Apex court to go ahead with Godavari dispute hearingMarch 26th, 2008 - 8:34 pm ICT by admin
New Delhi, March 26 (IANS) The Supreme Court Wednesday dismissed Maharashtra’s objection to its hearing of a lawsuit by Andhra Pradesh, challenging the construction of the Babhli barrage on the Godavari river. A bench headed by Chief Justice K.G. Balakrishnan dismissed Maharashtra’s objection and agreed with the argument by counsel for Andhra Pradesh that the construction of the barrage by Maharashtra in its territory on the Godavari basin is not a mere river water dispute, but a dispute between two states.
The bench, which also included Justices R.V. Raveendran and J.M. Panchal, agreed with Andhra Pradesh counsel K. Parasaran’s contention that the dispute necessarily warrants the intervention of the apex court.
Maharashtra government’s T.R. Andhyarujina had told the bench Tuesday that the apex court was not the right forum to adjudicate on Andhra Pradesh’s objection as it was a river water dispute and should be dealt with by a tribunal.
The bench fixed Aug 5 as the next date of hearing for elaborate examination of the issue.
Andhra Pradesh has moved the apex court objecting to the ongoing construction of the Babhli barrage by Maharashtra. Andhra Pradesh fears the barrage would reduce water flow to the state.
Andhra Pradesh objects to the construction of the barrage as it intrudes into the water storage area of the Pochampad dam, also known as Shri Ram Sagar Project, built by it.
The Godavari originates from the Sahyadri mountain ranges in Maharashtra and after meandering its way through the state enters Andhra Pradesh.
According to Andhra Pradesh, the Babhli barrage intrudes into the water storage area of Pochampad dam, built by Andhra Pradesh as per a 1975 agreement between the two states.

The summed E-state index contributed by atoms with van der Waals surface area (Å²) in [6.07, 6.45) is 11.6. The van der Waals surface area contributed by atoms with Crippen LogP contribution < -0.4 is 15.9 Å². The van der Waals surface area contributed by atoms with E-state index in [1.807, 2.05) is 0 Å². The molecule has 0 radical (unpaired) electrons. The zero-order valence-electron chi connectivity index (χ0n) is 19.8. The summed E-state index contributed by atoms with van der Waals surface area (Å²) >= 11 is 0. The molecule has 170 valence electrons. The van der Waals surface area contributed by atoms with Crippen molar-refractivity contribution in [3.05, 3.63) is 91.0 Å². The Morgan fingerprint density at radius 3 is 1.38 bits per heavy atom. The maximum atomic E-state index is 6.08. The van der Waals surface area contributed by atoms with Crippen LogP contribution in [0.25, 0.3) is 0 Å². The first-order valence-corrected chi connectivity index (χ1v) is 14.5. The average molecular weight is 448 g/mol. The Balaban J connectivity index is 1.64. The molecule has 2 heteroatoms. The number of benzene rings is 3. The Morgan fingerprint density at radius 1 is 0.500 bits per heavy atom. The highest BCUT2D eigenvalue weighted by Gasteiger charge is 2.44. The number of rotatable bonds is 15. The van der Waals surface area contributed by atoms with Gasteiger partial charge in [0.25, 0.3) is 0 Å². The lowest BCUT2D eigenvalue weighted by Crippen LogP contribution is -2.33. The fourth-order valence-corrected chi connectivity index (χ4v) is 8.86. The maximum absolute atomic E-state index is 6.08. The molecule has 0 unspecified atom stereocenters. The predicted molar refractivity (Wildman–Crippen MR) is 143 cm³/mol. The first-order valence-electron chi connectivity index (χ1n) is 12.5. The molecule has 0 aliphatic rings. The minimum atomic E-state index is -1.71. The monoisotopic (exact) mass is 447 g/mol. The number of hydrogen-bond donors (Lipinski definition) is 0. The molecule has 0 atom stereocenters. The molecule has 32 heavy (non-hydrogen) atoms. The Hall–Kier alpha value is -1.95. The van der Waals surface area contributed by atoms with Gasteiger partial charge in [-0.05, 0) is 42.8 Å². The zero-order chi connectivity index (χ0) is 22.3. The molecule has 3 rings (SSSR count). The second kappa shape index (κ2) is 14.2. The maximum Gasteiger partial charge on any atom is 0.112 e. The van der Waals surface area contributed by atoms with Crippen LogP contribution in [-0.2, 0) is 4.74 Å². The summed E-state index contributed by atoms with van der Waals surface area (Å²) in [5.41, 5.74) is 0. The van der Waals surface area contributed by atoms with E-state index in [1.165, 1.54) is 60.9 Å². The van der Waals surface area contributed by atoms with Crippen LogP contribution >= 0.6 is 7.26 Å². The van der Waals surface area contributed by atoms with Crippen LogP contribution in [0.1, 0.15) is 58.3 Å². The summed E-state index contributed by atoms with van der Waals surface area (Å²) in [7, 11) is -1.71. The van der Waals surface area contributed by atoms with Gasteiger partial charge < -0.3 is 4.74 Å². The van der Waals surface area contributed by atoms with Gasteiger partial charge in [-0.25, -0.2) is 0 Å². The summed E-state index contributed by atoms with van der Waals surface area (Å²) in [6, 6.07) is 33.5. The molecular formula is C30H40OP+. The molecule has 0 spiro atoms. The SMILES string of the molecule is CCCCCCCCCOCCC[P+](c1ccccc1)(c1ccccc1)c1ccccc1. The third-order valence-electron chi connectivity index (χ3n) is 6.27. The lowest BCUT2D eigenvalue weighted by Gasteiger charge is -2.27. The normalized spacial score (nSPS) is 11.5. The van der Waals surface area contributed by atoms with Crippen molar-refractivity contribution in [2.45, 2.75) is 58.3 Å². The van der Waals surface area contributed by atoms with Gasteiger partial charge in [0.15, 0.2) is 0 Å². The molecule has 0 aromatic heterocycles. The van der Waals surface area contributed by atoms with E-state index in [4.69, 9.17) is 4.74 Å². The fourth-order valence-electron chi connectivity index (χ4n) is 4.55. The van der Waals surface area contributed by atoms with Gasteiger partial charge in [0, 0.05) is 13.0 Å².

Seventy-one km of the 126 km-long water storage area of the Shri Ram Sagar Project is in Andhra Pradesh, while the rest is in Maharashtra. It is owing to this that the Babhli barrage intrudes into the water storage area of Shri Ram Sagar Project.
In its petition, Andhra Pradesh has contended that if Maharashtra is allowed to complete the barrage, a part of the water stored in the Shri Ram Sagar Project would flow back into the Babhli barrage.
Allaying Andhra Pradesh’s fears that the barrage would impede water flow to it, the Maharashtra counsel Tuesday told the court that the barrage would have a storage capacity of only 0.60 thousand million cubic feet (TMC) of water, in lieu of which the state was willing to release additional water to Andhra Pradesh.
Andhyarujina said the construction of the barrage was not in violation of either the 1975 agreement on sharing of the Godavari river water between the two states or the ruling of the Godavari Water Tribunal on the issue.
But Parasaran contended that barrage violated both as it was a fresh construction and was not covered either in the mutual agreement or the ruling by the Godavari Water Tribunal.
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